is a city that caters to every single taste, niche interest and the straight up weirdo inside all of us. When it comes to bars and nightclubs it’s no different. From the impressive to the strange, here are just a few clubs and late night venues in the city that you’ll be talking about forever – if you can remember them the next morning that is.
Tokyo’s Alcatraz ER
Have you ever wanted to party in a spooky, haunted mental institution themed restaurant and club? Probably not, but of course there’s the option to do so in Tokyo. With its blood-splattered walls and grimy prison cells, Alcatraz ER located in the heart of Shibuya is the horror movie style izakya that is arguably the weirdest place you’ll ever drink. The drink menu is horror themed and drinks are loaded with (safe) syringes or served out of severed heads. If the décor wasn’t enough the staff also perform acts of faux-violent depravity on the clientele who are used as ‘human’ experiments. If you can survive the night it’ll be one you won’t ever forget.
2-13-5 Dogenzaka Shibuya-ku, Tokyo 150-0043 Harvest Building, +81 3 3770 7100
Buddhism is one of the country’s major religions, and drinking is one incredibly popular pastime here in Japan, so it kind of makes sense that there’s a bar staffed by Buddhist monks. Vowz in Shinjuku is a Tokyo drinking institution, having been running for 17 years. This spiritual watering hole has been serving delicious cocktails and Buddhist philosophy with great success. Because many people don’t go to Temples anymore, this bar was founded as an alternative way to teach others about the teachings of Buddhism. In a city filled with niche and gimmicky cafes and restaurants, this bar is a far cry from being a joke-style establishment. In fact, all the people who do work here are real monks on their own personal journey of spirituality. It is open to tourists but typically Vowz cateres to locals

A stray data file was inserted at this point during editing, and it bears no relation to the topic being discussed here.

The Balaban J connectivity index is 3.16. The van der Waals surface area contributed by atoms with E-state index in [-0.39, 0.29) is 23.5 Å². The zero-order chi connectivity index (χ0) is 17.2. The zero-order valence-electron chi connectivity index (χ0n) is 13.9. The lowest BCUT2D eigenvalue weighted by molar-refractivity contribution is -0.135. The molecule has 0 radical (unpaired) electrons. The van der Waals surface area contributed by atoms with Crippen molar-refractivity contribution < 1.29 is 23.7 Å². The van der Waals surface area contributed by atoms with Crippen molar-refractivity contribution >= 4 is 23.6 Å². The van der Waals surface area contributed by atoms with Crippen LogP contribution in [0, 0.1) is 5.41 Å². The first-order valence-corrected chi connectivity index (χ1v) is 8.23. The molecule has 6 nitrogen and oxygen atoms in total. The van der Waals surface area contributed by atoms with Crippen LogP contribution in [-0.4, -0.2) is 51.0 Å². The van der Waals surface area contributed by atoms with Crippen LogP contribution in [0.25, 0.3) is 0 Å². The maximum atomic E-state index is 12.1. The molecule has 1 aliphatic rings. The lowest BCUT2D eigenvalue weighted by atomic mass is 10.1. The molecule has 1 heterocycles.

6 Araki-cho, Shinjuku-ku, 160-0007 Tokyo, +81 3 3353 1032
A big leap from its neighbour, Vowz bar, its another Shinjuku institution, The Robot Restaurant aka probably the strangest show you’ll ever experience in your life. A dinner and show/ nightclub hybrid. Leather bikini-clad performers ride giant robots, robot snakes and perform taiko style drumming to tell a multiple act story that’s part concert, part mythical legend and all around bizarre. Be aware it’s a pretty touristy experience, but worth a visit if you’re in Tokyo for the night.
Shinjuku Robot Building 1-7-1 Kabukicho Shinjuku Ward, 160-0021, Tokyo, +81 3 3200 5500
This one is for music lovers. With walls lined by meticulously ordered vinyl records, JBS Bar in Shibuya is a cosy whiskey bar with a music history like no other. JBS stands for Jass, Blues Soul though owner Kobayashi-san’s collection goes way beyond those three genres, branching out to the incredibly local and niche, to the weird and bizarre. The décor is simple, 11,000+ records the only ornaments in the space, but it’s all the place needs. Over the years Kobayashi-san has become a local expert in what Japanese call ‘black music’ (think jazz and soul to contemporary hip hop) having been published in a number of books and magazines. Part bar, part late-night institution and part music library, JBS is a must visit for music fans from all walks of life.
17-10 1 – chome Dogenzaka Shibuya – ku, Tokyo 150 – 0043 2nd Treasure Building 2F, +81 3 3461 7788